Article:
I can assure you I am significantly older than MULTIGRADE II, but thankfully not MULTIGRADE I
    ( Circa 1940 ).

    Whilst the 'matching' of the grade speeds with MULTIGRADE filters has changed the much bigger issue is with the age of 'these' MGII filters themselves, they FADE, slowy, but they FADE and the more they are used the more they degrade by 'WFS' ( Wet finger syndrome ) and 'LOTBS' ( left on the bench syndrome, instead of being put back in the box provided . We want everyone to get the maximum use out of every ILFORD Photo product....and 5 years minimum with care should be easily achievable.... but you can use them for longer, whilst they may not fade at exactly the same rate, as they fade you will move 'down grade' as opposed to 'up grade' so as long as you are exposing in the Grade 1.5 to 3.5 area ( Grade 2 ish being usual for a well exposed ) you should still have a usable filter it just may not neccesarily reflect the 'actual' grade required from a new set of filters....you will only therefore need to adjust ( down grade ) when you get a new set of ILFORD filters. I have now read that back twice and it makes sense to me, hope it does to you.

    Simon ILFORD Photo / HARMAN technology Limited :
     
  11. pentaxuser

    pentaxuser Subscriber

    Messages:
    8,257
    Joined:
    May 9, 2005
    Location:
    Daventry, No
    Shooter:
    35mm
    Makes complete sense, Simon, but could you say whether MGII filters can in fact be used with MGIV paper in respect of their speed matching and whether the change that came about with MGIV filters, namely the change to double exposure from grade 3 instead of 3.5 as with the older speed matched(I hope) filters is correct.

    I have acquired a set of MGII filters complete and in their box, recently and believe they were used very little so fading may not be an issued.

    Thanks

    pentaxuser
     
  12. mfohl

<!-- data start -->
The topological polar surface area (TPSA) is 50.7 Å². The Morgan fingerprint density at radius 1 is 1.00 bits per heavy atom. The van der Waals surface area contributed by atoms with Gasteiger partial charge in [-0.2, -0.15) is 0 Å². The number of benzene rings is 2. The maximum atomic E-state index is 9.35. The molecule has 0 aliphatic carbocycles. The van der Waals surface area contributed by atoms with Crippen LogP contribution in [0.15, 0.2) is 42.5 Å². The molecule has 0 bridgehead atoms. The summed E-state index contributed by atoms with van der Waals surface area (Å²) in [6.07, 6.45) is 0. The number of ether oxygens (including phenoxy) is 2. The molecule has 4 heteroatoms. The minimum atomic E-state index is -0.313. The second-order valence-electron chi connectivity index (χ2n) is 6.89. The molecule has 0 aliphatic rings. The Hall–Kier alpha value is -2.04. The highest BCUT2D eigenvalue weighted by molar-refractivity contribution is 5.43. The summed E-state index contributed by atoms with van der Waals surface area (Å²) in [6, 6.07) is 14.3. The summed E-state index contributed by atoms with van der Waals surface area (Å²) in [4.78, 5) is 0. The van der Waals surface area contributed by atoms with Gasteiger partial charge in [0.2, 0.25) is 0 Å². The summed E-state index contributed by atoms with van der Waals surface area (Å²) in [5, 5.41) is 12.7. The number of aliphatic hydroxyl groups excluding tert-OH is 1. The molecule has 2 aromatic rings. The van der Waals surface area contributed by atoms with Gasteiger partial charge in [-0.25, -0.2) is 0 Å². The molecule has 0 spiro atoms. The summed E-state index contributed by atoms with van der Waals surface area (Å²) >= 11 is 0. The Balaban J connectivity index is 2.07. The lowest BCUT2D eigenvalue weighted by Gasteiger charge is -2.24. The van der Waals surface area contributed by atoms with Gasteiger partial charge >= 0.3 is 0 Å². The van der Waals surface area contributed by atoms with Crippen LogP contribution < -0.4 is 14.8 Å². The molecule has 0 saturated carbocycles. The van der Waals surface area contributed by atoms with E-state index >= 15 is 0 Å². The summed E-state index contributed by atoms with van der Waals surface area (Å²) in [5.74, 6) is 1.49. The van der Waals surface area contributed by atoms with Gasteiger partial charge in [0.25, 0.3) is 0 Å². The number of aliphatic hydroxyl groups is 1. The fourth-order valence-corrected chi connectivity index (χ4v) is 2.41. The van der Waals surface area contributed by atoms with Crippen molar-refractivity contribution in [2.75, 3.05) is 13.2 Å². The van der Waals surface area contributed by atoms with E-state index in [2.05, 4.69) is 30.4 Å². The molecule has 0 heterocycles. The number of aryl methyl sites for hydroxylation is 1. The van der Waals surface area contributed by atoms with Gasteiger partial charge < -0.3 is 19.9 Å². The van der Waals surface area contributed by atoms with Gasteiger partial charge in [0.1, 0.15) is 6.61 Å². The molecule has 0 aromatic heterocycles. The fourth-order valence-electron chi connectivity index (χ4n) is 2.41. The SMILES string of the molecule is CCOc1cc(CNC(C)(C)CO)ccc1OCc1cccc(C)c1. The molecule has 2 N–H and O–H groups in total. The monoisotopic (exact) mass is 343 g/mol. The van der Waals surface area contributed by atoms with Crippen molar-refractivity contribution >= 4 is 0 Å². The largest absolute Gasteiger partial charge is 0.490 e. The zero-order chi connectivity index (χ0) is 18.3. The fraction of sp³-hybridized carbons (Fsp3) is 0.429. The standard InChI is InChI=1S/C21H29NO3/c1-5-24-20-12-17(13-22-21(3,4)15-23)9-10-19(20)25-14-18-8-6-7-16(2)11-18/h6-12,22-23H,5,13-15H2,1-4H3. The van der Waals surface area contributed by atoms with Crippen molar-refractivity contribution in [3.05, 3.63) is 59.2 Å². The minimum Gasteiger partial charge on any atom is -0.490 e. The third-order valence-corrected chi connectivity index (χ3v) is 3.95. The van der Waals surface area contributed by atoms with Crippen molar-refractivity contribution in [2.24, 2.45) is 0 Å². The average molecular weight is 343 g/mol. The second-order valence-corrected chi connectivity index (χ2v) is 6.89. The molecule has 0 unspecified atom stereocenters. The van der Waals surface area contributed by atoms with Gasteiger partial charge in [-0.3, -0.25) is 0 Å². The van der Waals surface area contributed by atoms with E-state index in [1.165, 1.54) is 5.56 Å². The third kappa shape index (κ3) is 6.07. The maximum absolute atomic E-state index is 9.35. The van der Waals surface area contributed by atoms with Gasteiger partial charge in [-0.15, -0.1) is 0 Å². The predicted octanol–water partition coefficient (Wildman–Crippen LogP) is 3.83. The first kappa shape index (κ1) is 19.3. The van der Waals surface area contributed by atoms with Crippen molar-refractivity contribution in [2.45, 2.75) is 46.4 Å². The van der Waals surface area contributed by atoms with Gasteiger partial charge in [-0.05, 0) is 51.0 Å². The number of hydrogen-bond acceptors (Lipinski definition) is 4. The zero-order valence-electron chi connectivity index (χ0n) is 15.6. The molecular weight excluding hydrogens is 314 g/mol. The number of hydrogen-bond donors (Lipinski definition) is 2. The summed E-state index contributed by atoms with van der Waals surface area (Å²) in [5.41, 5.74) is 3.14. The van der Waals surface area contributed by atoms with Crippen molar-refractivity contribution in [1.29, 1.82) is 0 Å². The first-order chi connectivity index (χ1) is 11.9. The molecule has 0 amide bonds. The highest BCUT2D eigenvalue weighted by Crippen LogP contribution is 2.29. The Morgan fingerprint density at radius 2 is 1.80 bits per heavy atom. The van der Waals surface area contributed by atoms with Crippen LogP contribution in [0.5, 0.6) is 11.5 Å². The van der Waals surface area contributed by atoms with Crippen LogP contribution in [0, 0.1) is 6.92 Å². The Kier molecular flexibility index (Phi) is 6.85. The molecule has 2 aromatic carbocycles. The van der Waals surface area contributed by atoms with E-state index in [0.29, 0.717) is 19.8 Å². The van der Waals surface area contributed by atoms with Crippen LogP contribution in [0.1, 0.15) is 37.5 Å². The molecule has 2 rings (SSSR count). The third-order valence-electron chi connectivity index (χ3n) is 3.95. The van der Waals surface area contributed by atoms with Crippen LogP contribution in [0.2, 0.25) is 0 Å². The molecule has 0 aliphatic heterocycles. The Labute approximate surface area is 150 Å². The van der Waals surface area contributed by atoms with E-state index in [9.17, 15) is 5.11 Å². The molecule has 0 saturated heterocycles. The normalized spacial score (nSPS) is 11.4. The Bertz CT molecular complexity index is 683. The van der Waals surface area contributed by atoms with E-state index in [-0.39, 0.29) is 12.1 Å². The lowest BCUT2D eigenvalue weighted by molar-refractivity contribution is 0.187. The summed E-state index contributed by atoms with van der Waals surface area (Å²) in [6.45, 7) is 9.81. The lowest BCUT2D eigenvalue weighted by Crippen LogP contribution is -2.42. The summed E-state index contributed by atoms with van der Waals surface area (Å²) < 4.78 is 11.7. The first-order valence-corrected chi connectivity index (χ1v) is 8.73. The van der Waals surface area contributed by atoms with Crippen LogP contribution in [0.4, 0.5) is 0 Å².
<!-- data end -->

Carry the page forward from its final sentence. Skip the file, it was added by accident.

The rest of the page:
mfohl Subscriber

    Messages:
    504
    Joined:
    Jan 10, 2007
    Location:
    Westerville,
    Shooter:
    Multi Format
    I just want to add a couple of things, I guess to my original post. First, I never, and I mean never touch my filters with wet fingers. My darkroom has a wet side and a dry side, and never the twain doth meet. Also, I always keep my filters in the box, actually in that Rolodex type thing with the index tabs. I don't think fading is an issue, but if it was, I would have expected the lower numbered filters to have faded more since they were used more.

    One interesting thing is that with the Ilford filters, the 4, 4 1/2, and 5 are noticebly lighter; they are more pink, and clearly (to me) pass more light through. Hence the lower exposure required. The Kodak filters are the opposite. The higher numbered filters are darker, and definitely require more exposure. Regarding the Ilford filters, when I used the number 4 earlier this week, I checked the actual number on the filter, just to guard against my having misfiled one or more of the filters. I checked, and it was the number 4.

    So I have two possibilities. One is to experiment with the Kodak filters. The other is to buy a new set, and I have already placed a bid on eBay. And speed matching is not an issue. I always do test strips, and I at least put a quarter or eighth sheet in for a test exposure when I change filters.

    So I will experiment again next week or so, and I'll report back. Thanks again for all the comments.
     
  13. MartinP

    MartinP Member

    Messages:
    1,516
    Joined:
    Jun 23, 2007
    Location:
    Netherlands
    Shooter:
    35mm
    If the filters are coming from ebay then one can't really say they are 'new'. It would be worth buying some new ones, even a generic brand. The Kodak ones would probably do the job too.